Aggressive Thinking on the Road. The Mediation Effect of Aggressive Thinking in the Relationship between Driving Anger and Aggression in Romanian Drivers

Anger and aggression on the road have been pointed out as two of the main predictors of road accidents. However, while the emotional (anger) and behavioral (aggression) components of hostility have been deeply studied, the cognitive part has not received the same attention in this specific context. Thus, it is important to provide psychometric tools for assessing aggressive thoughts during driving, as the literature showed that cognitions play an important role in aggressive behavior. To this end, the authors asked Romanian drivers to answer three questionnaires: Driving Anger Thought Questionnaire (DATQ), the Driving Anger Scale (DAS) and the Driving Anger Expression Inventory (DAX), obtaining a total sample of 2133 answers. First, the psychometric properties of the DATQ were tested through a Confirmatory Factor Analysis, showing that the original 5-factor structure was maintained (Judgmental/Disbelieving Thinking, a = .93 both in men and women; Pejorative Labeling/Verbally Aggressive Thinking, a = .90 both in men and women; Physically Aggressive Thinking, a = .89 in men and a = .86 in women; Revenge/Retaliatory Thinking, a = .84 in men and a = .81 in women, and Adaptive/Constructive Expression, a = .84 in men and a = .82 in women). Then, the authors analyzed the mediation effect of angry thoughts between anger and aggression on the road, concluding that angry thoughts mediate this relationship. The main implications of the results are discussed.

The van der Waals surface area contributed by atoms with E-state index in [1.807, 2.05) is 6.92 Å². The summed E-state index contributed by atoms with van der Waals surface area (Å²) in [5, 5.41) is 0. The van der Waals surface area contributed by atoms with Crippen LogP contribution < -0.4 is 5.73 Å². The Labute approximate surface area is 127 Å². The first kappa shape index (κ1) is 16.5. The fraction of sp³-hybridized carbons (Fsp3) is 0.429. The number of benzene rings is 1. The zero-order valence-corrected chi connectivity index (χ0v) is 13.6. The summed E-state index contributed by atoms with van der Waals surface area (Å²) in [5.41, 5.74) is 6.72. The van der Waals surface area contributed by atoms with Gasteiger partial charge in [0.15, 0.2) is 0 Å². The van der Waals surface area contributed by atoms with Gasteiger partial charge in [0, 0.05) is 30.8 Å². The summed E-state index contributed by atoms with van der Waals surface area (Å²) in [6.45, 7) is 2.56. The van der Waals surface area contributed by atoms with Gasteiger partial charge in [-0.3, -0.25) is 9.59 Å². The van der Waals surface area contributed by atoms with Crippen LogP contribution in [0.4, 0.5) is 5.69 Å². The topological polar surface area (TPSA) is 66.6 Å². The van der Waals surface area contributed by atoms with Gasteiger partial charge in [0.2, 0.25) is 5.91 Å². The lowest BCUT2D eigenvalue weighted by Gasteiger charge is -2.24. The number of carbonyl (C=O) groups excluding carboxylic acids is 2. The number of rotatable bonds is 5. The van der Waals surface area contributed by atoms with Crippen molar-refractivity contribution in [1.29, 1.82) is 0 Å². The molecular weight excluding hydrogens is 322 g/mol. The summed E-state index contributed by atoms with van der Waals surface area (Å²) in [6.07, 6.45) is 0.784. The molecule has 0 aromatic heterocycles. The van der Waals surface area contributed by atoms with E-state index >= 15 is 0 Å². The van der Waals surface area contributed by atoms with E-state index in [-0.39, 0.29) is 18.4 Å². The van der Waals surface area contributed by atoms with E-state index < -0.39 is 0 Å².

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  • English

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  • Accession Number: 01670007
  • Record Type: Publication
  • Files: TRIS
  • Created Date: May 2 2018 11:07AM